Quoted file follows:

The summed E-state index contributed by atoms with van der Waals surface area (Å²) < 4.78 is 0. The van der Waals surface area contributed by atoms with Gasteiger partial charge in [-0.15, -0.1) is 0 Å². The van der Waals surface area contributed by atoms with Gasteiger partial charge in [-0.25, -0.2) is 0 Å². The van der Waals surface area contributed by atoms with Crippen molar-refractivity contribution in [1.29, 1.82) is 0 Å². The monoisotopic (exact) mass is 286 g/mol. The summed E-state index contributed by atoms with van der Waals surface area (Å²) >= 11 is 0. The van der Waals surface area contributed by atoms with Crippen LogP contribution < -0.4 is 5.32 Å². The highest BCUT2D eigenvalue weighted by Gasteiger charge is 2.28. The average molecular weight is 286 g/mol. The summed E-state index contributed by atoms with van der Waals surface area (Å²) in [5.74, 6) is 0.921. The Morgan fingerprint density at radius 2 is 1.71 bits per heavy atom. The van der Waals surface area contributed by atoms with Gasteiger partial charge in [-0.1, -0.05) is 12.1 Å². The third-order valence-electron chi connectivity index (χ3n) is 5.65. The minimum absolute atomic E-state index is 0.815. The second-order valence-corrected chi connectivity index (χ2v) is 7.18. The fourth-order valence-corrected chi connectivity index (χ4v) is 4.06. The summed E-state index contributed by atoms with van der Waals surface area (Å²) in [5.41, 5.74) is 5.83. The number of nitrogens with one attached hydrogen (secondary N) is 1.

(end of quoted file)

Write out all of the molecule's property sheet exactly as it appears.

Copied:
The summed E-state index contributed by atoms with van der Waals surface area (Å²) < 4.78 is 0. The van der Waals surface area contributed by atoms with Gasteiger partial charge in [-0.15, -0.1) is 0 Å². The van der Waals surface area contributed by atoms with Gasteiger partial charge in [-0.25, -0.2) is 0 Å². The van der Waals surface area contributed by atoms with Crippen molar-refractivity contribution in [1.29, 1.82) is 0 Å². The monoisotopic (exact) mass is 286 g/mol. The summed E-state index contributed by atoms with van der Waals surface area (Å²) >= 11 is 0. The van der Waals surface area contributed by atoms with Crippen LogP contribution < -0.4 is 5.32 Å². The highest BCUT2D eigenvalue weighted by Gasteiger charge is 2.28. The average molecular weight is 286 g/mol. The summed E-state index contributed by atoms with van der Waals surface area (Å²) in [5.74, 6) is 0.921. The Morgan fingerprint density at radius 2 is 1.71 bits per heavy atom. The van der Waals surface area contributed by atoms with Gasteiger partial charge in [-0.1, -0.05) is 12.1 Å². The third-order valence-electron chi connectivity index (χ3n) is 5.65. The minimum absolute atomic E-state index is 0.815. The second-order valence-corrected chi connectivity index (χ2v) is 7.18. The fourth-order valence-corrected chi connectivity index (χ4v) is 4.06. The summed E-state index contributed by atoms with van der Waals surface area (Å²) in [5.41, 5.74) is 5.83. The number of nitrogens with one attached hydrogen (secondary N) is 1.